Christmas, ISIS, and the Apocalypse | Carl E. Olson | CWR Editorial
While various ideologies pursue power and control through coercion and violence, Christianity points to the humble and life-giving invasion of the Incarnate Word
Christmas is a reminder that we live in a certain sort of war zone. And the sufferings of those who live in war zones with bombings, physical violence, and killing is a reminder that the deepest roots of all conflicts are spiritual, not simply political.
"God", wrote C.S. Lewis in Mere Christianity, "has landed on this enemy-occupied world in human form.” What was the purpose of this divine invasion behind enemy lines? To simply teach? To punish mankind? No, Lewis wrote, Christians “think the main thing He came to earth to do was to suffer and be killed.” That is true, of course, but there is more—as Lewis himself noted.
God became man in order to reveal the truth about both God and man. "The truth is that only in the mystery of the incarnate Word does the mystery of man take on light", stated the fathers of the Second Vatican Council. "For Adam, the first man, was a figure of Him Who was to come, namely Christ the Lord. Christ, the final Adam, by the revelation of the mystery of the Father and His love, fully reveals man to man himself and makes his supreme calling clear. It is not surprising, then, that in Him all the aforementioned truths find their root and attain their crown." (Gaudium et spes, 22).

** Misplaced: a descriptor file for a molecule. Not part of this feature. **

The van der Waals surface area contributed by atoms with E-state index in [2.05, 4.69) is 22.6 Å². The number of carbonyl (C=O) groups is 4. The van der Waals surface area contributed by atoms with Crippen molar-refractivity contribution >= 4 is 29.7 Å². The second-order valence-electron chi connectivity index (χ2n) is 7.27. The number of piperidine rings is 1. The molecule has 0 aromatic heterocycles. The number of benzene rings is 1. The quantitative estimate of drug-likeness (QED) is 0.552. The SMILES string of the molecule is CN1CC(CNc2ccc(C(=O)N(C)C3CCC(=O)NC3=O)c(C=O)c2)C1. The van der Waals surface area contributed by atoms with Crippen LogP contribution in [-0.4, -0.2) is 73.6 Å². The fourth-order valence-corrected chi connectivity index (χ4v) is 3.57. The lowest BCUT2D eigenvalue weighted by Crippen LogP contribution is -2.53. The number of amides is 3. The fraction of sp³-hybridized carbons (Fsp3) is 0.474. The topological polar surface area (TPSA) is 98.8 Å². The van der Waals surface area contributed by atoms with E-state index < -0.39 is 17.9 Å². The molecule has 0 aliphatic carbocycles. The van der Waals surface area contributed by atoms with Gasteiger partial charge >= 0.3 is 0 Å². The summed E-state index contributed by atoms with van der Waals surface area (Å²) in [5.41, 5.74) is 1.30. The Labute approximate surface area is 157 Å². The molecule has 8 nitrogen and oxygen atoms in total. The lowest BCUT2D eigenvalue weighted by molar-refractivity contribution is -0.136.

Those "aforementioned truths" include what the Catholic Church teaches about the nature of God, the work of the Incarnate Word, the mission of the Church, the place of the State and human government, and the divine vocation of men. The Church "has been taught by divine revelation and firmly teaches that man has been created by God for a blissful purpose beyond the reach of earthly misery. ... For God has called man and still calls him so that with his entire being he might be joined to Him in an endless sharing of a divine life beyond all corruption. ... The root reason for human dignity lies in man's call to communion with God" (GS, 18, 19). This is possible because the Son, by becoming flesh and dwelling among us (Jn 1:14), has established his Kingdom. But not a Kingdom of this world, as he explained to Pontius Pilate, and not a Kingdom to be enforced by violence, oppression, and death.
The great temptation—as seen even in the Gospels—is to establish the Kingdom by force and to establish it today, on earth, by the use of temporal, coercive force. The desire for utopia today becomes the logical creation of the killing fields tomorrow. And as irreligion becomes the new religion of the supposedly non-religious, forms of totalitarianism are both spawned and inspired. "History attests that religion has not encroached upon the temporal sphere," observed Abp. Fulton Sheen in 1946, "but rather jealous temporal rulers have invaded the spiritual. Sometimes these rulers were kings and princes, even so-called 'Catholic defenders of the faith." Today, they are dictators." These various movements of temporal madness—sometimes obscured in the most mundane forms, sometimes demonstrated in madness made mandatory—are apocalyptic. Not in the Christian sense of the much-maligned word, but in the sense of forcing the will of—take your pick—the State, the Caliphate, or the System upon the whole.
The word "will" is key here, for these apocalyptic ideologies are not interested in truth or even reality as it is, but in power.